When Should You Compromise at Work?
Last week I was out scouring the internet looking for the exact words (and source) of the quote about a good compromise making everyone unhappy. Not only did I find multiple versions and sources of it, but I found something else that interested me even more. Depending on who you ask, compromise is either the key to a successful negotiation or the worst thing in the world. There seems to be no middle ground. Why the disparity, you ask? I wondered the same thing. Basically it comes down to two points of view.
On one side of the fence are the people (most notable engineers and entrepreneurs) who are strongly of the opinion that compromising the “right way” ruins the product. It’s the “good is the enemy of great” hypothesis taken to the extreme. The theory is that if your idea (or design) is great, and then you start getting other people involved and trying to incorporate their opinions, you lose the purity, the originality, and the integrity of the original. Therefore the advice from the people who live in this camp is “hold the line”.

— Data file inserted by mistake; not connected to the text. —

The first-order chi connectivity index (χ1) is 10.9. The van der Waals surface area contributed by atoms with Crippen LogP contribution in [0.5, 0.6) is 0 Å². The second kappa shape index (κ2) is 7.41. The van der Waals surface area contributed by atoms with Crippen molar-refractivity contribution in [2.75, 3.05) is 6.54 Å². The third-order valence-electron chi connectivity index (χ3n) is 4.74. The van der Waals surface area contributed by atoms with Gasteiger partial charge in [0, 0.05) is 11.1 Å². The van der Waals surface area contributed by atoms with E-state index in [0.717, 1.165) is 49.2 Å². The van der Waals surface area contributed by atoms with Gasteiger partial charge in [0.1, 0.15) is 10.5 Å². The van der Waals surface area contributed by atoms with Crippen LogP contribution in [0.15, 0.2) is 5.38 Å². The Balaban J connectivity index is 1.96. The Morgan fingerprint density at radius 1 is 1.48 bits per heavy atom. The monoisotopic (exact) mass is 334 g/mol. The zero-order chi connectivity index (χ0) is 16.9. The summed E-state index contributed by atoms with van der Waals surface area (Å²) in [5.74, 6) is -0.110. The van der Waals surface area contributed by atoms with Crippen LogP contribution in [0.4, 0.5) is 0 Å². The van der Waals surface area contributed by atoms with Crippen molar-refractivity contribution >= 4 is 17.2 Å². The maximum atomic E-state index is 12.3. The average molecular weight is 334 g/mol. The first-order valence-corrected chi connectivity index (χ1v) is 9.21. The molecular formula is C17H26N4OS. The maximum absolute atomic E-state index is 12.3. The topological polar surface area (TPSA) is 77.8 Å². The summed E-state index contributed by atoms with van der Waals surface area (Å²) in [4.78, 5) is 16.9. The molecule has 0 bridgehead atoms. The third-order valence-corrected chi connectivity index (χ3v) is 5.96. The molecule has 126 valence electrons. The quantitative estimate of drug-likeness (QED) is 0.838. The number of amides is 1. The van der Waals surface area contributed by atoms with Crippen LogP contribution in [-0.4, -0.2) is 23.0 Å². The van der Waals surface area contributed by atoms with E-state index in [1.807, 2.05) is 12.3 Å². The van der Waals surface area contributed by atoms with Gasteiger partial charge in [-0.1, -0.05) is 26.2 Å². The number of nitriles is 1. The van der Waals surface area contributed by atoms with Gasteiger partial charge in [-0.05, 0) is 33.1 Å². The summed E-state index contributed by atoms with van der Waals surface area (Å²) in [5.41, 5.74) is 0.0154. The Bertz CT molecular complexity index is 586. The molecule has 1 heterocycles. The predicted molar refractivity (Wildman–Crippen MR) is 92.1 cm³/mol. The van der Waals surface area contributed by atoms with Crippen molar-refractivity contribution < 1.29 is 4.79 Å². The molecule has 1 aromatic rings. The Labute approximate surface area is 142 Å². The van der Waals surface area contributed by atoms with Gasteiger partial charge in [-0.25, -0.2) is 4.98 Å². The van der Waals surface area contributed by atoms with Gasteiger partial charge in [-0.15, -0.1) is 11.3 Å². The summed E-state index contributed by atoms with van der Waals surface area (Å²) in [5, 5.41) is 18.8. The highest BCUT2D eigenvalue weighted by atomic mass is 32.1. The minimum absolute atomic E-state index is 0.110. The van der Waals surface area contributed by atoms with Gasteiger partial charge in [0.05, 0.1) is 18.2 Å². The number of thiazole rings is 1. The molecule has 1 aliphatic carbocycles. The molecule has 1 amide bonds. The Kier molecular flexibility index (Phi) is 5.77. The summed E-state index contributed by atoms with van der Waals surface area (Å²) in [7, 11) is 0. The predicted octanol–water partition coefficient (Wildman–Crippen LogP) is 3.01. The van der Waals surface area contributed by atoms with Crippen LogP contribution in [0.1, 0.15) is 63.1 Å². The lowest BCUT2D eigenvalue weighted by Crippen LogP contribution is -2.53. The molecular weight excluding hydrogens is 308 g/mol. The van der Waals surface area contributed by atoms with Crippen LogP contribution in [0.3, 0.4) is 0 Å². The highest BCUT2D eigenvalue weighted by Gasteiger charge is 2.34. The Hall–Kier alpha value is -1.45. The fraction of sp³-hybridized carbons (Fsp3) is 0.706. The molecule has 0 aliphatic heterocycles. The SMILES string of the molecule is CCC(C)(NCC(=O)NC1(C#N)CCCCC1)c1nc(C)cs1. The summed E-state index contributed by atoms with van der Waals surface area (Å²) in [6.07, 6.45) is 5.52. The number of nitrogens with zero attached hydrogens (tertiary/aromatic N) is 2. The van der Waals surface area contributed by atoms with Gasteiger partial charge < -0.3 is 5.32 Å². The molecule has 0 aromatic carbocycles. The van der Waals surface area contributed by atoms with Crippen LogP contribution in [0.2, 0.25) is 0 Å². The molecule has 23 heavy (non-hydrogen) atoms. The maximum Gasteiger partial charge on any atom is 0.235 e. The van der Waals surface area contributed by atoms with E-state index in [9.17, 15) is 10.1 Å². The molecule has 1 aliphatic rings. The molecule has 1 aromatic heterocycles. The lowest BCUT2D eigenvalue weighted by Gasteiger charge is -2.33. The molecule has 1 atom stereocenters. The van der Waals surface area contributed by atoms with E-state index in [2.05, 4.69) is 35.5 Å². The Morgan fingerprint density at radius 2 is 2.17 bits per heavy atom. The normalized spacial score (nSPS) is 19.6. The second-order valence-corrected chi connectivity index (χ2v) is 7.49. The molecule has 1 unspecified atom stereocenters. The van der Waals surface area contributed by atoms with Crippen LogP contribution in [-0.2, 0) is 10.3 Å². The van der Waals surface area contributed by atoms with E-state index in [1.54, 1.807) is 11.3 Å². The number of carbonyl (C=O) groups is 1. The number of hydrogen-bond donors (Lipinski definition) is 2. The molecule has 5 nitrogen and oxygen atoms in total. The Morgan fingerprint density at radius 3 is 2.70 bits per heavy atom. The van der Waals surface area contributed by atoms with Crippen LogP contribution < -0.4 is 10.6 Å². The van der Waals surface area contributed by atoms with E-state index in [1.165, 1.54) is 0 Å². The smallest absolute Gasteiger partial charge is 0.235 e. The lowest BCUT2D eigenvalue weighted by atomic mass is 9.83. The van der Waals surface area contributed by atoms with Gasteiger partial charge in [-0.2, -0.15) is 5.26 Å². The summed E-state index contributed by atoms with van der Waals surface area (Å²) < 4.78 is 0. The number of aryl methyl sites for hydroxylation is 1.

On the other side of the fence are the mediators, lawyers, psychologists and other folks who believe that without compromise a way forward cannot be reached. Their opinion is that everyone has to give a little bit in order to make the product better – that no one person can have all the answers or make the perfect solution.
There is value in both of these positions, and I found myself struggling to form an opinion without a concrete scenario to work with. So I’m going to take the easy way out and rather than taking a strong position I will say that it’s worth knowing, as a manager and a human being, that sometime compromise is necessary to move forward, and sometimes compromise really does damage the integrity of the original concept. It’s up to you to evaluate the particular situation in front of you and decide when to hold the line and when to consider other options.
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